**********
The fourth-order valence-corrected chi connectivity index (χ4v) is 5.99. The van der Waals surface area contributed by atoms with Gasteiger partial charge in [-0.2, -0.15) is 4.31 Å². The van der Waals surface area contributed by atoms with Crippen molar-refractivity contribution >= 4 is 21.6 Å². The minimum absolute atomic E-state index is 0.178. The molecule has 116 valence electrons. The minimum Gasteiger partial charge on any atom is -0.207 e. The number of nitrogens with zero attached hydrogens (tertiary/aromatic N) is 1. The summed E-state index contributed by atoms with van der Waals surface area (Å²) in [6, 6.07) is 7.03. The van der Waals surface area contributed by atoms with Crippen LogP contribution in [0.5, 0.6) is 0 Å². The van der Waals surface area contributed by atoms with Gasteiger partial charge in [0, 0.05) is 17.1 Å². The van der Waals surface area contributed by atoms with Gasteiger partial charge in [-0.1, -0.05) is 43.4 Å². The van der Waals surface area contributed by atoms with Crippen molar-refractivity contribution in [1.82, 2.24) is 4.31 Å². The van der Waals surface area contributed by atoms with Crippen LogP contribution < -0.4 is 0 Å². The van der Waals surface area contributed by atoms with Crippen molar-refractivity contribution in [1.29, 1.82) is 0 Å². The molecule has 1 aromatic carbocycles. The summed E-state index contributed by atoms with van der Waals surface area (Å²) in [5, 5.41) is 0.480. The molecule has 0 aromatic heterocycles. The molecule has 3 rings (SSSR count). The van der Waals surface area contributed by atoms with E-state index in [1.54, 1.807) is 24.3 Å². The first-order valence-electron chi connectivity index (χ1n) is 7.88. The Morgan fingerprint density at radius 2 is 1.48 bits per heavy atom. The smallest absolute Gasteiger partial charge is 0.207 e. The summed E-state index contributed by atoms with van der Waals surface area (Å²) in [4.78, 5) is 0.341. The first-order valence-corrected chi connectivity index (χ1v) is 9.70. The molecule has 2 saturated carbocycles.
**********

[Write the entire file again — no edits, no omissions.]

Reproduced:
The fourth-order valence-corrected chi connectivity index (χ4v) is 5.99. The van der Waals surface area contributed by atoms with Gasteiger partial charge in [-0.2, -0.15) is 4.31 Å². The van der Waals surface area contributed by atoms with Crippen molar-refractivity contribution >= 4 is 21.6 Å². The minimum absolute atomic E-state index is 0.178. The molecule has 116 valence electrons. The minimum Gasteiger partial charge on any atom is -0.207 e. The number of nitrogens with zero attached hydrogens (tertiary/aromatic N) is 1. The summed E-state index contributed by atoms with van der Waals surface area (Å²) in [6, 6.07) is 7.03. The van der Waals surface area contributed by atoms with Crippen LogP contribution in [0.5, 0.6) is 0 Å². The van der Waals surface area contributed by atoms with Gasteiger partial charge in [0, 0.05) is 17.1 Å². The van der Waals surface area contributed by atoms with Gasteiger partial charge in [-0.1, -0.05) is 43.4 Å². The van der Waals surface area contributed by atoms with Crippen molar-refractivity contribution in [1.82, 2.24) is 4.31 Å². The van der Waals surface area contributed by atoms with Crippen LogP contribution < -0.4 is 0 Å². The van der Waals surface area contributed by atoms with Crippen molar-refractivity contribution in [1.29, 1.82) is 0 Å². The molecule has 1 aromatic carbocycles. The summed E-state index contributed by atoms with van der Waals surface area (Å²) in [5, 5.41) is 0.480. The molecule has 0 aromatic heterocycles. The molecule has 3 rings (SSSR count). The van der Waals surface area contributed by atoms with E-state index in [1.54, 1.807) is 24.3 Å². The first-order valence-electron chi connectivity index (χ1n) is 7.88. The Morgan fingerprint density at radius 2 is 1.48 bits per heavy atom. The smallest absolute Gasteiger partial charge is 0.207 e. The summed E-state index contributed by atoms with van der Waals surface area (Å²) in [4.78, 5) is 0.341. The first-order valence-corrected chi connectivity index (χ1v) is 9.70. The molecule has 2 saturated carbocycles.